Yes, a very good group for people to get involved with if they are interested in this problem.

If you're interested in peering (couldn't resist the pun) behind the curtain, read the NANOG[1] mailing list. These are the real guys keeping the Internet up and running :)

[1]: http://mailman.nanog.org/pipermail/nanog/

It is worth noting that the average HN reader should probably subscribe read-only. Unless you have your own AS and enable on routers, you should probably call your ISP with any issues. (though an unfortunate number of people disregard this advice, which results in smaller private splinter mailing lists sigh)

> When I figured out the problem, I contacted a colleague at Moratel to let him know what was going on. He was able to fix the problem...

I wonder how he contacted his colleague. In this case, I presume that routing to other networks were unaffected. But in the general case, with a future of everything over IP, what will network engineers use to communicate about faults?

If you run a network with BGP, you always have good contact information for your peers. "Good" meaning direct telephone contact with tech people running the show on the other side of the link.

Telephony might be routed over IP too.

Many networks engage in a practice know as peering. If the author was the peering co-ordinator for his AS, he may have likely been previously in touch with the peering co-ordinator on Moratel's side when establishing a peering relationship, and would thus have had direct contact information to a pretty direct channel (peering co-ordinators are generally also network engineers). The direct contact information being e-mail, phone, IM, or even IRC (yes, some network engineers still use it). Although, the phone (non-VOIP) would be the only option not tied in to IP.

cellphones ?

There's a trend to use VoIP on cellphones too (see LTE). So in the future this will not help at all.

Even with LTE/VoLTE, the voice packets are usually contained within the telco private network, that just happen to be IP based, with private interconnections to the other telcos.

At some point we might see most of the VoIP being transported across the internet as well, but that'll be the far future.

Is there some way to say "ignore DNS results from this provider", such that were you to spot an issue you could block that provider's information (and anyone replicating their version of the truth) and thus find a valid path. If that were possible you wouldn't be reliant on a third party to resolve the issue to get your system working, and once your system worked, you could contact them to resolve the issues for all.

If someone is giving out bad DNS records, you can just choose to use a different DNS server.

But in this case the problem was bad routes. You can certainly force your own routers to use fixed routes instead, but that doesn't help you unless everybody else along the path also does it. So it's not easy. There are tricks one can play -- like advertising your network as a set of smaller, more-specific networks (since routers will usually favor more-specific routes over more general ones).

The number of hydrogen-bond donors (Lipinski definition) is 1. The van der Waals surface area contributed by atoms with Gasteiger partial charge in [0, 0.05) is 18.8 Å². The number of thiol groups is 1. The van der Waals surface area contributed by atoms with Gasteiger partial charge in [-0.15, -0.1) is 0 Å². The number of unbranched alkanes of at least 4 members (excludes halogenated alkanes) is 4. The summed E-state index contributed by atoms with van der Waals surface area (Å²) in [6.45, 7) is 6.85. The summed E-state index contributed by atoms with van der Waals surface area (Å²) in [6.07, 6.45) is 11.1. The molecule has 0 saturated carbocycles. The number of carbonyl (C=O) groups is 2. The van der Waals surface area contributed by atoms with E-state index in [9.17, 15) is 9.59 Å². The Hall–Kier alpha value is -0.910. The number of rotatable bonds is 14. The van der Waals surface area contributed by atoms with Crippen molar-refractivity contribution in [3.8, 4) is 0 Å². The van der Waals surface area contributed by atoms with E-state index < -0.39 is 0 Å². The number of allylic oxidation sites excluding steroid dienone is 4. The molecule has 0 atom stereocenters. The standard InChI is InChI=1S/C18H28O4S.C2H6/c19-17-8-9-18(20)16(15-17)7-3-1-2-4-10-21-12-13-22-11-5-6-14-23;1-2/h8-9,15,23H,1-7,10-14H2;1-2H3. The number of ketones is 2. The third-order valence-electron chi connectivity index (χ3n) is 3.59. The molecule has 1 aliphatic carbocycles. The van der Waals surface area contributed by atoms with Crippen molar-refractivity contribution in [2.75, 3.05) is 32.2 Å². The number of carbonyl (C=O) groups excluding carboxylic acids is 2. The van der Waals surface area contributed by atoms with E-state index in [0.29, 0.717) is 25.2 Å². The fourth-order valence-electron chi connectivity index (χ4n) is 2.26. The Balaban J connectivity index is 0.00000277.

@JohnLBevan this was not a DNS problem, but a BGP problem

NB Cannot reply under his post

Even when there's no "reply" link next to the poster's name, I think you can usually reply if you click the "link" link in the same area.

The author (Tom Paseka) wrote near the conclusion that himself addressed the Google's issue, by contacting a Moratel's engineer. Do you have the same feeling when reading the article? It sounds weird that Google did not triggered a recovery procedure on its own.

Maybe I see bad things everywhere and you may call paranoïd, but could it be some sort of ("false") advertising on the side of cloudfare?

I'm not a network engineer, but it seems like the kind of thing that might be very hard to detect when you're already inside or near to the google.com domain. Or maybe CloudFlare just got there first.

I don't think it's necessary to call BS on Cloudflare without any kind of evidence at all.

This is basically correct. BGP is weird. The addresses for one of Google's many datacenters were routed incorrectly for packets coming from some subset of IP space. Unless Google is running active ping tests to that subset of IP space, the way they would normally detect it is for someone to call and complain.

In this case, the author decided to take a shortcut and call the owner of the "problem peer" directly.

Although only a vanishingly small percentage of Google users can call and complain. Blog or tweet or post to HN and hope Matt Cutts sees it and notifies the right team, maybe.

A team of Googlers could have been working on this in parallel to Tom. I'm guessing that a sudden drop of queries like that would cause people at Google to start digging into what happened. I don't know either way, because network ops and BGP is pretty far from my area (search quality).

>Blog or tweet or post to HN and hope Matt Cutts sees it and notifies the right team, maybe.

It seems that's more or less the quasi-official support channel even for paid services from Google.